Biobanking across the phenome - at the center of chronic disease research

  • Medea Imboden1, 2Email author and

    Affiliated with

    • Nicole M Probst-Hensch1, 2

      Affiliated with

      BMC Public Health201313:1094

      DOI: 10.1186/1471-2458-13-1094

      Received: 27 July 2012

      Accepted: 25 September 2013

      Published: 25 November 2013

      Abstract

      Background

      Recognized public health relevant risk factors such as obesity, physical inactivity, smoking or air pollution are common to many non-communicable diseases (NCDs). NCDs cluster and co-morbidities increase in parallel to age. Pleiotropic genes and genetic variants have been identified by genome-wide association studies (GWAS) linking NCD entities hitherto thought to be distant in etiology. These different lines of evidence suggest that NCD disease mechanisms are in part shared.

      Discussion

      Identification of common exogenous and endogenous risk patterns may promote efficient prevention, an urgent need in the light of the global NCD epidemic. The prerequisite to investigate causal risk patterns including biologic, genetic and environmental factors across different NCDs are well characterized cohorts with associated biobanks. Prospectively collected data and biospecimen from subjects of various age, sociodemographic, and cultural groups, both healthy and affected by one or more NCD, are essential for exploring biologic mechanisms and susceptibilities interlinking different environmental and lifestyle exposures, co-morbidities, as well as cellular senescence and aging. A paradigm shift in the research activities can currently be observed, moving from focused investigations on the effect of a single risk factor on an isolated health outcome to a more comprehensive assessment of risk patterns and a broader phenome approach. Though important methodological and analytical challenges need to be resolved, the ongoing international efforts to establish large-scale population-based biobank cohorts are a critical basis for moving NCD disease etiology forward.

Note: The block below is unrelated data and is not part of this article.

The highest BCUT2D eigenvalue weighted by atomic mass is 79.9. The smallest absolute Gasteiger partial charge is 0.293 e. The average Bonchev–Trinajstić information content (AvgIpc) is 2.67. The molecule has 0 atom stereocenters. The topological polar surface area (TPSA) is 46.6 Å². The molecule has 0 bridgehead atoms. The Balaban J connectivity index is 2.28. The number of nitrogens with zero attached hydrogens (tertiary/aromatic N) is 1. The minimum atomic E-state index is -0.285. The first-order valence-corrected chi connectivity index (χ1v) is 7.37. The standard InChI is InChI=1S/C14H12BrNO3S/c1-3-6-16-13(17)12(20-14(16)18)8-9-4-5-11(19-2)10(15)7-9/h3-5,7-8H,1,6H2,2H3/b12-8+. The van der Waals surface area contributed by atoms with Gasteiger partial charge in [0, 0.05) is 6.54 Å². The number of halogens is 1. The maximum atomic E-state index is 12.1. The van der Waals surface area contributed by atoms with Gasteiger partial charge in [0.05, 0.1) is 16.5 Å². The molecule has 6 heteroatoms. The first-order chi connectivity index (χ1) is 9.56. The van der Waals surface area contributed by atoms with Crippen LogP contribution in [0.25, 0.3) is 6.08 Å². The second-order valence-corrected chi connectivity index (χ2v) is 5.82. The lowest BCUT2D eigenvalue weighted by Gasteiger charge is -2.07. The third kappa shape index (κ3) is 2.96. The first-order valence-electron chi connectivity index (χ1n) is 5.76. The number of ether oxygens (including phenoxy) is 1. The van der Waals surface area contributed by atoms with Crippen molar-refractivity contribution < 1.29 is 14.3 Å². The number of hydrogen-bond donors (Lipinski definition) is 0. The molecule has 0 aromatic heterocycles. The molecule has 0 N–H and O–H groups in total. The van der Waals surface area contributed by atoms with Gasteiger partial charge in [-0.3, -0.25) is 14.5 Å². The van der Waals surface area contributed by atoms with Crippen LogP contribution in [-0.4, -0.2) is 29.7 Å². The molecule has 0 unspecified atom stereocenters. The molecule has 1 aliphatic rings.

Summary